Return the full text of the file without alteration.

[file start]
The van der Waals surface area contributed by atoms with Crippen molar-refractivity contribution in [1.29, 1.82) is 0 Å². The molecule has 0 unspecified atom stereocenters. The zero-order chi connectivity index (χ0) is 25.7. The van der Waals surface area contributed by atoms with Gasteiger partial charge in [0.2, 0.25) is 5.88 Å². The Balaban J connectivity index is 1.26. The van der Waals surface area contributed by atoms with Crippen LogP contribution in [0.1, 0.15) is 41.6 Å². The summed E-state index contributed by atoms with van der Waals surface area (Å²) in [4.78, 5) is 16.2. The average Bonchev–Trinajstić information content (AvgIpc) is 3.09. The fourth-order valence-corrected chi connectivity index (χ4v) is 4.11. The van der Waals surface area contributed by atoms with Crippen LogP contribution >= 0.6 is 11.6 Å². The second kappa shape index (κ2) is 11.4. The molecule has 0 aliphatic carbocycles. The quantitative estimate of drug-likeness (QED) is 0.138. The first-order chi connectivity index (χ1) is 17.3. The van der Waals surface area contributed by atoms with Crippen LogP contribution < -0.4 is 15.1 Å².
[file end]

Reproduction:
The van der Waals surface area contributed by atoms with Crippen molar-refractivity contribution in [1.29, 1.82) is 0 Å². The molecule has 0 unspecified atom stereocenters. The zero-order chi connectivity index (χ0) is 25.7. The van der Waals surface area contributed by atoms with Gasteiger partial charge in [0.2, 0.25) is 5.88 Å². The Balaban J connectivity index is 1.26. The van der Waals surface area contributed by atoms with Crippen LogP contribution in [0.1, 0.15) is 41.6 Å². The summed E-state index contributed by atoms with van der Waals surface area (Å²) in [4.78, 5) is 16.2. The average Bonchev–Trinajstić information content (AvgIpc) is 3.09. The fourth-order valence-corrected chi connectivity index (χ4v) is 4.11. The van der Waals surface area contributed by atoms with Crippen LogP contribution >= 0.6 is 11.6 Å². The second kappa shape index (κ2) is 11.4. The molecule has 0 aliphatic carbocycles. The quantitative estimate of drug-likeness (QED) is 0.138. The first-order chi connectivity index (χ1) is 17.3. The van der Waals surface area contributed by atoms with Crippen LogP contribution < -0.4 is 15.1 Å².